Champagne faces the flag

Champagne faces the flag

It’s the new year, and suddenly you’re talking to us about champagne!

Yeah. So champagne is basically water for 87.5% and ethanol for the remaining 12.5%. There are also many other ingredients in very small quantities, but in fact they are the most important, since they are the origin of the aroma and taste of champagne. Above all, there is carbon dioxide, the culprit behind our climate setbacks, but also the bubbles of champagne: in a bottle of champagne there are about 5 liters of carbon dioxide.

But a bottle of champagne is only 0.75 liters!

Yes, I must be more precise: the carbon dioxide contained in a bottle of champagne would occupy a volume of 5 liters if it were outside the bottle, that is, at atmospheric pressure, at 1 bar. But in the bottle, it is under pressure, in addition to being in contact with the wine, to the point that it partially dissolves in the liquid. Pressure relates to a small amount of carbon dioxide present in the form of a gas, between the champagne and the cork. This pressure depends on the temperature of the bottle. For example, the pressure is 5 bar, which is 5 times higher than the atmospheric pressure of a bottle at 6 degrees Celsius, and 8 bar at 20 degrees. It is this pressure that allows the champagne cork to pop, and thus it is best not to use very cold champagne if you want to send the cork very far!

It’s the carbon dioxide that pushes the cork out of the bottle, right?

Yes, when you open the bottle, the pressure drops to the level of atmospheric pressure, and the volume of gas increases accordingly. For example, for a champagne served at the right temperature, we suddenly go from 5 bar to 1 bar, so the CO2 needs 5 times more volume and thus has no other choice but to escape from the bottle as fast as it can. The speed of the expulsion exceeds the speed of sound, and when we observe the column of smoke coming out of the bottle with speed cameras, we see very clearly the shock waves, like when an airplane breaks the sound barrier.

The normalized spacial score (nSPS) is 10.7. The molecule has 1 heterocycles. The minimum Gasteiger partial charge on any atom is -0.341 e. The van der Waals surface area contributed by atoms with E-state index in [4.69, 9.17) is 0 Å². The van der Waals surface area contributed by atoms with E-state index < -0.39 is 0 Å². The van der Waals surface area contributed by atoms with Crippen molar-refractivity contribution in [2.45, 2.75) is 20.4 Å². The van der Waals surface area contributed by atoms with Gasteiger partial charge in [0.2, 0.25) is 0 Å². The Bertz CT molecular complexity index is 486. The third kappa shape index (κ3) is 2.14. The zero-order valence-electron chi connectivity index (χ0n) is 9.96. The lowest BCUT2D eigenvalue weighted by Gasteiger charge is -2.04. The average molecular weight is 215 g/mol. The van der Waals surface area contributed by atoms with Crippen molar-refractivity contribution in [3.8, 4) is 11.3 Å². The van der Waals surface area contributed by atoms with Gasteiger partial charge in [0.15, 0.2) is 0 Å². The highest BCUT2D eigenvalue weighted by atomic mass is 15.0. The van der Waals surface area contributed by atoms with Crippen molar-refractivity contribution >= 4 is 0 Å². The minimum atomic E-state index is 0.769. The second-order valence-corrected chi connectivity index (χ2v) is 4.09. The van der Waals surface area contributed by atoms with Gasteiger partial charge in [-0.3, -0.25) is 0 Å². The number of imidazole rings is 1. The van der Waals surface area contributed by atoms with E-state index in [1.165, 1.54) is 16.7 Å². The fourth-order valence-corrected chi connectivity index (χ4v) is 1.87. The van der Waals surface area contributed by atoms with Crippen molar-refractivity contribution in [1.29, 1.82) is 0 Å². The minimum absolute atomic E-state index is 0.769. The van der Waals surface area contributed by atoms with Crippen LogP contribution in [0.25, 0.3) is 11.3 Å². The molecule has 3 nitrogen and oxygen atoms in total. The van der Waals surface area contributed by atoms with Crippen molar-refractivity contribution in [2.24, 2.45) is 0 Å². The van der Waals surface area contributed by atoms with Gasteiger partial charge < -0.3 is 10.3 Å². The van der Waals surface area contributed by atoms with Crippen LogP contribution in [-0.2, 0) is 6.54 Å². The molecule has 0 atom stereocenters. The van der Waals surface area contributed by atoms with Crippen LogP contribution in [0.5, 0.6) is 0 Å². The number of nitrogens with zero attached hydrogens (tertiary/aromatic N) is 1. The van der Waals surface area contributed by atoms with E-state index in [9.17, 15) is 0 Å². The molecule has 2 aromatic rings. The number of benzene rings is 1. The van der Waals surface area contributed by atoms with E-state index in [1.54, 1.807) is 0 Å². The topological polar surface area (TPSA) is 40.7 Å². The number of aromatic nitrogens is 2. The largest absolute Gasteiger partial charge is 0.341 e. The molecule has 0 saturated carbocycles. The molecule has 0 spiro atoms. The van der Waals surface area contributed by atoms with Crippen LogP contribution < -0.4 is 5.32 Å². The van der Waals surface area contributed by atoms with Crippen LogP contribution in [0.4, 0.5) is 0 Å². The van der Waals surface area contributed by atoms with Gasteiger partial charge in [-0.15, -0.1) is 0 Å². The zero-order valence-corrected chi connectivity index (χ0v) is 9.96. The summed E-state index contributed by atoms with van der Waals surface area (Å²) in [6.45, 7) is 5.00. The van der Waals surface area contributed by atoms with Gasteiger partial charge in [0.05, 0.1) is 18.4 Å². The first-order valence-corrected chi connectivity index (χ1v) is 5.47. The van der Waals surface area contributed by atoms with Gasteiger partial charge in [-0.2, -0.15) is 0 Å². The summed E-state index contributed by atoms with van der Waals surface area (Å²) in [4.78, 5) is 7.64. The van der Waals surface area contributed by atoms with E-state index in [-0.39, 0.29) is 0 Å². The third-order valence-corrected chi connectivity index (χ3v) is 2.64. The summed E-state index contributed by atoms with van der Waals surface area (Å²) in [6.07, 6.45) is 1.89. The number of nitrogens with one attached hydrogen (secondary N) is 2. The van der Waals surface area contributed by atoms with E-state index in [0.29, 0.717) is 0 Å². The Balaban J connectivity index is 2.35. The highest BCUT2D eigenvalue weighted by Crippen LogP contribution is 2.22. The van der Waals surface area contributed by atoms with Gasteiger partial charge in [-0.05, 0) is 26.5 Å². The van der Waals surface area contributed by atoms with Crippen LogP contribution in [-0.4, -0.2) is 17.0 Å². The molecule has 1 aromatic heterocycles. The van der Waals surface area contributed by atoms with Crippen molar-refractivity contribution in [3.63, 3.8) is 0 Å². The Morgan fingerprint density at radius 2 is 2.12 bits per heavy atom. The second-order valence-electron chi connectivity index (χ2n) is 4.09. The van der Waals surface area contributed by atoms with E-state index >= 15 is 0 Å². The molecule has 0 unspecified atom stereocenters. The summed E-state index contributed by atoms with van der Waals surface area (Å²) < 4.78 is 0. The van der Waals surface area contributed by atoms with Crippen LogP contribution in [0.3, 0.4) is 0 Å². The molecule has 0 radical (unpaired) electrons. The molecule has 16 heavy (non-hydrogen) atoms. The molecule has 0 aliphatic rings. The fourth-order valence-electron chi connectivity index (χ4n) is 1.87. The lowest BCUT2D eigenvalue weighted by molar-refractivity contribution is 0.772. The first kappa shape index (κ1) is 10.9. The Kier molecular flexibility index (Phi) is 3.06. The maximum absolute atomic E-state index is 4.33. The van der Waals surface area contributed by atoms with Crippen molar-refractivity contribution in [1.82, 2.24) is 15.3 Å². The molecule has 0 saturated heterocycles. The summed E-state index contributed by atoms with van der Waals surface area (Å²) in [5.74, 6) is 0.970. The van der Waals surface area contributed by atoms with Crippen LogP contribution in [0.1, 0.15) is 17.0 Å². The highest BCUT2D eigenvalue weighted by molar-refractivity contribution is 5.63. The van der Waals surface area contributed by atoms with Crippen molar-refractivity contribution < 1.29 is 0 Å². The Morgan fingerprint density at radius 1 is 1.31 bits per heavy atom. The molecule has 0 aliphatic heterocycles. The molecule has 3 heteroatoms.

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Embarrassed ! And what is this plume of smoke? I thought carbon dioxide was colorless!

You’re right, it’s not the carbon dioxide that we see. But during this expansion, the gas suddenly cools, which simultaneously cools the air nearby. As a result, the water vapor in the air condenses, and we literally get fog. So in fact, this is true for bottles that are served very cold, but the researchers who conducted this study showed that if the champagne is at 20 degrees, the column changes shape and color in particular, becoming blue. This they explain by the condensation of carbon dioxide itself. As you know, at atmospheric pressure, carbon dioxide is in the form of a gas, but that’s true at room temperature. If the temperature is lowered, it changes its state, such as water vapor, which becomes liquid below 100 degrees and solid below 0 degrees.

Yes, it’s ice cream!

here. Well, when carbon dioxide is cooled, it goes directly from a gaseous state to a solid state, which is called dry ice. And this happens at – 78.5 degrees. Well, when you open a bottle of champagne at 20 degrees, the temperature of the expelled gas drops to -90 degrees, so the carbon dioxide briefly turns into dry, hard crystals.

And you mentioned researchers working on champagne?

Yes, there is in particular Gérard Leger-Belaire, at the University of Reims-Champagne-Ardennes, who is the origin of all that I have just told you. But I may also quote Louis Pasteur, our compatriot, Pasteur, who, when he was dean of the Faculty of Sciences at Lille, in the middle of the nineteenth century, was the first to take an interest in fermentation, the same thing at the origin of everything that makes it possible to turn grapes into Wine or champagne, and by the way also turning malts and hops into beer!

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About the Author: Irene Alves

"Bacon ninja. Guru do álcool. Explorador orgulhoso. Ávido entusiasta da cultura pop."

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